The worry is that many of these business operators are inexperienced and pay no attention to business structure, technology, skill sets, accountability, or the importance of business continuity. Therefore, business failures keep getting worse without any known help. In fact, it is hard to see how the sector can make a big difference or impact in creating jobs, growing the economy, and reducing poverty. Business failure is the last stage of the business life cycle. However, it is so prevalent that it happens within the first five (5) years of a significant number of SMEs in Africa and indeed in Nigeria and the rate is alarming. Even though the environment is a key part of how easy it is to do business, it is still harsh and hard in the country, with or without post-COVID-19 consequences. Truly, there are many problems with the economy’s supply chain and infrastructure, such as the price of diesel, problems with the foreign exchange market, and regulations that hurt businesses.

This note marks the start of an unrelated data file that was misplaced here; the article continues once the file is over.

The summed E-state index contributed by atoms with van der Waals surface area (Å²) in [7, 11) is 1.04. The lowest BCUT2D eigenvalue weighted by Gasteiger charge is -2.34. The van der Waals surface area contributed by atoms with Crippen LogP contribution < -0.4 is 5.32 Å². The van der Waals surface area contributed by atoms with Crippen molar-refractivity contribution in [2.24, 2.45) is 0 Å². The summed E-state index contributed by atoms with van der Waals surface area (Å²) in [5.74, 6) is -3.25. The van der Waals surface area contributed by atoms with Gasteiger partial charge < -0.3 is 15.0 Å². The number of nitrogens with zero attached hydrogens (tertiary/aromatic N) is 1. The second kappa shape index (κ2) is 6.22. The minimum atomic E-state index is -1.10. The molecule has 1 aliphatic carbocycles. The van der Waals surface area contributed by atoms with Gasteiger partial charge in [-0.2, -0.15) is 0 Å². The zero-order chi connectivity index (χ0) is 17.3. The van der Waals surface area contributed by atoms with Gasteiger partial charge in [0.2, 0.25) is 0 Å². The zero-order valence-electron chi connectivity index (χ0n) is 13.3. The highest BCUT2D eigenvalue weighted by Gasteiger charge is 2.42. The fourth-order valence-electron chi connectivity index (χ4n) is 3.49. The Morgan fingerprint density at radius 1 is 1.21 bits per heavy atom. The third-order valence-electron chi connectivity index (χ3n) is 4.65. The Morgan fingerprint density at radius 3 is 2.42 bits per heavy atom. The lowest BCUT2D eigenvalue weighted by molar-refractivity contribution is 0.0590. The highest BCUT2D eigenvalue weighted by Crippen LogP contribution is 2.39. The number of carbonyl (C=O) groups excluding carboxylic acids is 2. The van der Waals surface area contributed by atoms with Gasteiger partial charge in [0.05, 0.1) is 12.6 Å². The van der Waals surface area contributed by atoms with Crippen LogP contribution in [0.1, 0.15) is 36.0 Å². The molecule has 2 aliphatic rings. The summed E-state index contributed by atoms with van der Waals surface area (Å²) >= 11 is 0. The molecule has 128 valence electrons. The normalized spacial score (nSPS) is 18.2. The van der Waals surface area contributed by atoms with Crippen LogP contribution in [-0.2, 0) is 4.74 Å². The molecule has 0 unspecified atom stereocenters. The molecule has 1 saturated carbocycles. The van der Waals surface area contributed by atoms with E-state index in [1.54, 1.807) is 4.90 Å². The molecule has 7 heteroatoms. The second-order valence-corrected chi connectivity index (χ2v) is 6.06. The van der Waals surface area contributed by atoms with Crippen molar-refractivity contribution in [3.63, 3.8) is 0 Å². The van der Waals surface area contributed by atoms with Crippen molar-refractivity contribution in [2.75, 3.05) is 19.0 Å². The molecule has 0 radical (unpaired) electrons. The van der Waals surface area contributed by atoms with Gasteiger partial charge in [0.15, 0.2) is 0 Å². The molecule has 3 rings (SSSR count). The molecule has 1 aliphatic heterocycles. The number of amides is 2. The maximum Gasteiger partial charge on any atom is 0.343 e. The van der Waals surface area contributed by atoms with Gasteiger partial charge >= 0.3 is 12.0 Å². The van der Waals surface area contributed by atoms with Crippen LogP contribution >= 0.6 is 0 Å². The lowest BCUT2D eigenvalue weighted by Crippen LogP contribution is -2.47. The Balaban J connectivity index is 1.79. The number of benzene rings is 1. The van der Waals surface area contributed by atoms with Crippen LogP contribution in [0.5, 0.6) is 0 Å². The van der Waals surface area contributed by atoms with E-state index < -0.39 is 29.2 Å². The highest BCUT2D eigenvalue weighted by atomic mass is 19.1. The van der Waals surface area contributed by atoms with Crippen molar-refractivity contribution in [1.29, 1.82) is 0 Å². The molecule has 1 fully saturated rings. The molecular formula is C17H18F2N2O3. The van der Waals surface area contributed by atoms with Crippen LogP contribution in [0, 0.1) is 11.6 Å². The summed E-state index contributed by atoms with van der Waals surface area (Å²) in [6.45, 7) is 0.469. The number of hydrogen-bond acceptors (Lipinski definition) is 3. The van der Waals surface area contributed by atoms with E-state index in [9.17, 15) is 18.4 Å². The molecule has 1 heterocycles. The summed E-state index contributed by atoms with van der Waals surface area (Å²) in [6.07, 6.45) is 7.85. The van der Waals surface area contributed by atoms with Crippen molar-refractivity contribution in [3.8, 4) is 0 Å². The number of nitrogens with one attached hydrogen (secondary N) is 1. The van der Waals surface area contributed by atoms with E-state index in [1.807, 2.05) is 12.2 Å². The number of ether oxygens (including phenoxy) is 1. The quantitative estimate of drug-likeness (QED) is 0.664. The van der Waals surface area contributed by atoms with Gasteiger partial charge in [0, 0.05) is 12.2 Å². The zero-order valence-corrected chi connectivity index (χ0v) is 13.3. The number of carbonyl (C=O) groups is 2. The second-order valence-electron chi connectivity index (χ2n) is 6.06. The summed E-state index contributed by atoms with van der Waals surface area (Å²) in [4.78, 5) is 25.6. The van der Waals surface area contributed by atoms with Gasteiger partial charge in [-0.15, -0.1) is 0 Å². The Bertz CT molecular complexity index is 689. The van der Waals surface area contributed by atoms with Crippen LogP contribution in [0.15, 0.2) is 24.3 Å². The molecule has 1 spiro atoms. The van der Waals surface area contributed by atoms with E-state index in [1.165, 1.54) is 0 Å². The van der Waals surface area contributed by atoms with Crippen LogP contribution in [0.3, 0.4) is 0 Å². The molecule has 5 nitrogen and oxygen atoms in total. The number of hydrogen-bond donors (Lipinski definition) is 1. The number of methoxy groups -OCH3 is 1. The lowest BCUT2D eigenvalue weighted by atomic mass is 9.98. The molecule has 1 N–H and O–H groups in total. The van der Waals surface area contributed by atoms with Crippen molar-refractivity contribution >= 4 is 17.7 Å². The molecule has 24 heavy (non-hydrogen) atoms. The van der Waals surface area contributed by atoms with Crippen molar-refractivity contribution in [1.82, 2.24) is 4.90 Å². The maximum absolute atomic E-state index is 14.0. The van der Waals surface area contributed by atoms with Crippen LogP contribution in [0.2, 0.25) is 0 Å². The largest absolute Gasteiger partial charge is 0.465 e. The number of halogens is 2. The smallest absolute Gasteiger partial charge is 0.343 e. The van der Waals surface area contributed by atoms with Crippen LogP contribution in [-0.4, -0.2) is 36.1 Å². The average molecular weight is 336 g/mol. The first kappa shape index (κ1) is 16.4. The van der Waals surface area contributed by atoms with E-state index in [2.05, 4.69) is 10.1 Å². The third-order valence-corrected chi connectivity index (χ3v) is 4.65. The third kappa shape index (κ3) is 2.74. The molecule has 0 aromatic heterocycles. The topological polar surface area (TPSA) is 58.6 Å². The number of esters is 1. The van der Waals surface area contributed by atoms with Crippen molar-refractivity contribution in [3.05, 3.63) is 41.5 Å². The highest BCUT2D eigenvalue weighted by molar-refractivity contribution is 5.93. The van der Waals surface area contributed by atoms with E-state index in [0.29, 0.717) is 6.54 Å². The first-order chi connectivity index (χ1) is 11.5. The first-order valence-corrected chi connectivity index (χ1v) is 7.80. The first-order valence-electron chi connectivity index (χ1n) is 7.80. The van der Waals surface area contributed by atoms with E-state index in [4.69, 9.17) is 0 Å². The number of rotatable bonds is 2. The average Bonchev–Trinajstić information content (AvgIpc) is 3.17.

Many of the business failure factors are frequently categorized as “poor management or lack of access,” though the failure predictors are in two broad categories: internal factors (controllable) and external factors (uncontrollable). Without a systematic outline and identification of the many challenges faced by small businesses, here are the most common business failure factors in the country that operators need to pay attention to: low quality or low level of education and qualification of operators and workforce; lack of manpower, loss of seasoned personnel and management due to social mobility and relocation (“Japa”), resulting in skill shortages within the business and inability to attract and retain new highly qualified personnel; lack of an appropriate corporate governance structure and organogram in the case of the few structured SMEs; Customer dissatisfaction due to low product or service quality; poor customer experience and declining patronage.